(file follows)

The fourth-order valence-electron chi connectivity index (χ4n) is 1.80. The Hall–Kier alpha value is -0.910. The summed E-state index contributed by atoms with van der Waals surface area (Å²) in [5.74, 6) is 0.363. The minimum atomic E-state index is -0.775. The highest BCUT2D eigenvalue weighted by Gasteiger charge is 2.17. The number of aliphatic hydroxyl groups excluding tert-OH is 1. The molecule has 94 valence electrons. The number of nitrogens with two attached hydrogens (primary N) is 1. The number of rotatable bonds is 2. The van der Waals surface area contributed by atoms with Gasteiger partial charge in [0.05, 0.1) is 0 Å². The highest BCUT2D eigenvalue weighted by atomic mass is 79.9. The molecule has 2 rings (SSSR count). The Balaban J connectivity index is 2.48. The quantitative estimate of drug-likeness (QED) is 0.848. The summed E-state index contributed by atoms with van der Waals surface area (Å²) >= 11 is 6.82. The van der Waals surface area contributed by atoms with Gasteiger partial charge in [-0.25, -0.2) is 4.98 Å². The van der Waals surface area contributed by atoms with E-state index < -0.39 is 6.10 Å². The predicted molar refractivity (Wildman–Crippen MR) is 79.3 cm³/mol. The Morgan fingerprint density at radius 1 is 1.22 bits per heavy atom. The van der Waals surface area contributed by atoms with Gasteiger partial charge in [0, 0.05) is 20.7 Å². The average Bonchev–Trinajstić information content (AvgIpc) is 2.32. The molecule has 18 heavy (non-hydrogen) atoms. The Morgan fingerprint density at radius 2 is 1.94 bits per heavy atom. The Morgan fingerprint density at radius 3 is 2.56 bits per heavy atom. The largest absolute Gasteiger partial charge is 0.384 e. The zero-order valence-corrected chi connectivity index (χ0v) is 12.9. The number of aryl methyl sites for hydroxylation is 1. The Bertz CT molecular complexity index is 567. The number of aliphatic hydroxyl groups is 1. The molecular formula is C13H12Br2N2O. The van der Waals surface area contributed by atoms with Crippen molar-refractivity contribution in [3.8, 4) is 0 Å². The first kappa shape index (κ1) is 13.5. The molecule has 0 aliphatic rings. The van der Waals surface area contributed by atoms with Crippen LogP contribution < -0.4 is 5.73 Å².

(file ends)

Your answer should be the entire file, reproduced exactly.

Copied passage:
The fourth-order valence-electron chi connectivity index (χ4n) is 1.80. The Hall–Kier alpha value is -0.910. The summed E-state index contributed by atoms with van der Waals surface area (Å²) in [5.74, 6) is 0.363. The minimum atomic E-state index is -0.775. The highest BCUT2D eigenvalue weighted by Gasteiger charge is 2.17. The number of aliphatic hydroxyl groups excluding tert-OH is 1. The molecule has 94 valence electrons. The number of nitrogens with two attached hydrogens (primary N) is 1. The number of rotatable bonds is 2. The van der Waals surface area contributed by atoms with Gasteiger partial charge in [0.05, 0.1) is 0 Å². The highest BCUT2D eigenvalue weighted by atomic mass is 79.9. The molecule has 2 rings (SSSR count). The Balaban J connectivity index is 2.48. The quantitative estimate of drug-likeness (QED) is 0.848. The summed E-state index contributed by atoms with van der Waals surface area (Å²) >= 11 is 6.82. The van der Waals surface area contributed by atoms with Gasteiger partial charge in [-0.25, -0.2) is 4.98 Å². The van der Waals surface area contributed by atoms with E-state index < -0.39 is 6.10 Å². The predicted molar refractivity (Wildman–Crippen MR) is 79.3 cm³/mol. The Morgan fingerprint density at radius 1 is 1.22 bits per heavy atom. The van der Waals surface area contributed by atoms with Gasteiger partial charge in [0, 0.05) is 20.7 Å². The average Bonchev–Trinajstić information content (AvgIpc) is 2.32. The molecule has 18 heavy (non-hydrogen) atoms. The Morgan fingerprint density at radius 2 is 1.94 bits per heavy atom. The Morgan fingerprint density at radius 3 is 2.56 bits per heavy atom. The largest absolute Gasteiger partial charge is 0.384 e. The zero-order valence-corrected chi connectivity index (χ0v) is 12.9. The number of aryl methyl sites for hydroxylation is 1. The Bertz CT molecular complexity index is 567. The number of aliphatic hydroxyl groups is 1. The molecular formula is C13H12Br2N2O. The van der Waals surface area contributed by atoms with Crippen molar-refractivity contribution in [3.8, 4) is 0 Å². The first kappa shape index (κ1) is 13.5. The molecule has 0 aliphatic rings. The van der Waals surface area contributed by atoms with Crippen LogP contribution < -0.4 is 5.73 Å².